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Janine Gordon "No Bull" at Elga WImmer,526 w 26th st .NYC, Opens Oct.9th

Opens October 9, 2008 6-8
Janine Gordon at Elga WImmer, 526 W 26th street, New York New York

This new photographic series of works by Janine Gordon investigates the parallels of politics, cowboys and Rodeos. From bull riders and cattle herders in Davie, Florida to Marfa, Texas, Gordon ventures to capture the romantic notion of a free spirit in the last frontier of the Wild West. Continuing the exploration of male aggression and machismo energy in vernacular subcultures indigenous to American society, the ranchers and open Texan skies resonate as iconic Old Americana.
The photos are printed in shades of sepias and contrasting punchy pop colors which oscillate between the contemporary and the aesthetic of a vintage photograph.
The symbol of Wall Street is the bull and ironically the title of "No Bull” during the present bailout crisis was coincidentally conceived in late July. With titles such as “Post the Pony” , meaning “Pay up" in cowboy lingo, and puns like “Hang it Up” ( give it up) or Bull Run,” referring to the a bull Market, or an overly confident speculatory market, the sardonic undertones are threaded in the lining of the context and the bilateral realism of a rebellious cowboy life.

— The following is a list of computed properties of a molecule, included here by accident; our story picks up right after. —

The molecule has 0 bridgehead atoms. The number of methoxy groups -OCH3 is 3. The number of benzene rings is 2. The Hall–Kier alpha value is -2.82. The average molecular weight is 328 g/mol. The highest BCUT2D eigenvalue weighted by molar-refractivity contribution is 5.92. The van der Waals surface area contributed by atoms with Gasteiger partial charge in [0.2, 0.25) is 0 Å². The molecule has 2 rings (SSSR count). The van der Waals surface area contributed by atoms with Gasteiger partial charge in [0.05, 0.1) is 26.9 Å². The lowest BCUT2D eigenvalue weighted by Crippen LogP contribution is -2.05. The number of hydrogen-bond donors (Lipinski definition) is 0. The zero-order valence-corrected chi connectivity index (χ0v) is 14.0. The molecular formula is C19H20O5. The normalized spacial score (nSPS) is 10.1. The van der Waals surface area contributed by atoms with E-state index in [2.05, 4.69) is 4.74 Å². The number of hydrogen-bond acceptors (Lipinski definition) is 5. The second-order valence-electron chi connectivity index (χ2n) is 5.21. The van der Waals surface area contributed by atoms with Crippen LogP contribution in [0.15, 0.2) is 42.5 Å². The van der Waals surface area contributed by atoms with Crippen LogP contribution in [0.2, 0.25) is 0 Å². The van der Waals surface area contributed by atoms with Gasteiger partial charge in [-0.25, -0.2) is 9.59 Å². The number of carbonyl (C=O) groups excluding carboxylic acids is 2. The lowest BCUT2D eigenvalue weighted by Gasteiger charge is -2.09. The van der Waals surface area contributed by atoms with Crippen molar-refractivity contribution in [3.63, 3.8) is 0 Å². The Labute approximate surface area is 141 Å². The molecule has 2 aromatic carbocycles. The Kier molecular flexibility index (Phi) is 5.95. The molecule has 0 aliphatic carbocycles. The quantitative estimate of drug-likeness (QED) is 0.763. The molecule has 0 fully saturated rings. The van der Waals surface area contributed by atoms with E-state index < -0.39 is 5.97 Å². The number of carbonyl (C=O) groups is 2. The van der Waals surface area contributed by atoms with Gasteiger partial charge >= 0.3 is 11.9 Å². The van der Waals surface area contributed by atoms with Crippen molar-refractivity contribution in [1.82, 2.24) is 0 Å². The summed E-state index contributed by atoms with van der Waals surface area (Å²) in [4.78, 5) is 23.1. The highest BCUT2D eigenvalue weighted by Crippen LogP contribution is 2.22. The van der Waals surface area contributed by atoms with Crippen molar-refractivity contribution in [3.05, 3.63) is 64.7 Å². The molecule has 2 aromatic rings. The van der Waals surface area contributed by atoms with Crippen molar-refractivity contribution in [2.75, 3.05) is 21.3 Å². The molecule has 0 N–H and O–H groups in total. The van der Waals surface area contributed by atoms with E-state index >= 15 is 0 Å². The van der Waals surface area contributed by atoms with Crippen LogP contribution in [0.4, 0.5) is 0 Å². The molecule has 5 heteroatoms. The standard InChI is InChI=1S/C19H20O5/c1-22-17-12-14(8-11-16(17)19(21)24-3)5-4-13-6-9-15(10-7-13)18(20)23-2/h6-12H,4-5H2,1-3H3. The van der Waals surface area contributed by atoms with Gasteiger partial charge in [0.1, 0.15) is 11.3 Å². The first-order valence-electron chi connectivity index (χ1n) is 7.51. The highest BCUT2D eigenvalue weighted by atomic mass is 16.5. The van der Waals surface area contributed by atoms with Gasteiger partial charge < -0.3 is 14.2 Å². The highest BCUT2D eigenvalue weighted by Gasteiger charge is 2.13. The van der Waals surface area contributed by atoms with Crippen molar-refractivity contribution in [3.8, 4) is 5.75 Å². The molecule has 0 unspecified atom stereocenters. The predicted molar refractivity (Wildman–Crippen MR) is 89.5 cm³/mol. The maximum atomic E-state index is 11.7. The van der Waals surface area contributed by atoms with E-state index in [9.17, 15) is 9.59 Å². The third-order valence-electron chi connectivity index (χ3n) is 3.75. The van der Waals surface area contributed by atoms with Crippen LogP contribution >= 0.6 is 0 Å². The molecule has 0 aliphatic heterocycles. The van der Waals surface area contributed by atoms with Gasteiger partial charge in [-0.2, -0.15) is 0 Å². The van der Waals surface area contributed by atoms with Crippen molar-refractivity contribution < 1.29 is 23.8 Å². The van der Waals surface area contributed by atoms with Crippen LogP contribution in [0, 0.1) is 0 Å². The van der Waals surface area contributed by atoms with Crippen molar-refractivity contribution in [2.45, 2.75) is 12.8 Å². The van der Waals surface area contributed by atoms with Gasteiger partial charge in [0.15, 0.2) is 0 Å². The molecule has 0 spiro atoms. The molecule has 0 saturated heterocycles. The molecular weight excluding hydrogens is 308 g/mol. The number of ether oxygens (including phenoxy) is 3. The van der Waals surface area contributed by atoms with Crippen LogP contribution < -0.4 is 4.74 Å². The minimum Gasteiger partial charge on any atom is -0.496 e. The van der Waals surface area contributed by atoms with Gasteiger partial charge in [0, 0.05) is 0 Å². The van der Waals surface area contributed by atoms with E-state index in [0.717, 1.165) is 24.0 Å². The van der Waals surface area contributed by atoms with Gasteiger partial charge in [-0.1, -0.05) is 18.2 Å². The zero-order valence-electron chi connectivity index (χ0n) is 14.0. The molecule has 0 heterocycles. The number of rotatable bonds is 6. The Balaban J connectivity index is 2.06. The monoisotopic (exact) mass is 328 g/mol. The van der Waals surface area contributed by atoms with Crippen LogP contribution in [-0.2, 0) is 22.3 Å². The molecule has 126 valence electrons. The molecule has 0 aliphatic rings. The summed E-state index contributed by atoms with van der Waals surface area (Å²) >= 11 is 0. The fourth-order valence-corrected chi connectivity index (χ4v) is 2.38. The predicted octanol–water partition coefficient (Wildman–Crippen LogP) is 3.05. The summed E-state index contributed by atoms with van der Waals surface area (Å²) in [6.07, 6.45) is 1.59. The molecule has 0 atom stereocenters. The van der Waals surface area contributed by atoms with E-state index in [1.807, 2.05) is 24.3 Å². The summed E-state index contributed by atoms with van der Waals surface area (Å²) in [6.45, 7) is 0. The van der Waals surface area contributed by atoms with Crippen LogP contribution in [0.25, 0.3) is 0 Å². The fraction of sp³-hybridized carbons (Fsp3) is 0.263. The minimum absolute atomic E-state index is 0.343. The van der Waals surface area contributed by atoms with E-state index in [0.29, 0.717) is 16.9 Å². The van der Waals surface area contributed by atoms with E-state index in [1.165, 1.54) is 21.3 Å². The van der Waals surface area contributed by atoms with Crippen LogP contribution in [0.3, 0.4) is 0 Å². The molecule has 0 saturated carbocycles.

In some of the frames from “Cowboy Country , art from Ilya Kabakov and Roy Lichtenstein on the grounds of the Chinati Foundation are juxtaposed amongst cowboy relics and vignettes of a nearby Marfa ranch. Donald Judd and the Dia Art Foundation created the permanent exhibition of Judd and, in homage to his stacked shelves and the unsolved mystery, is a piece entitled“Marfa Lights” a multi colored panorama polyptych of cowboys steering cattle.
With a sublime narrative endgame, the monochromatic photos in a post-Bauhaus formalistic grid, echo the dichotomy of the real word verses the constructed. References
to George Orwells book, “Animal Farm” is a sardonically titled grid of animated animals. Orwell’s 1945 “Animal Farm” was a satirical allegory which critiqued the Totalitarian system, specifically that of the Stalinist Regime , but translatable to any corrupt system of government where a state regulates the economy. Incidentally, Marfa was named by a woman who borrowed it from a Dostevsky character in Crime and and Punishment.

Janine Gordon 2008

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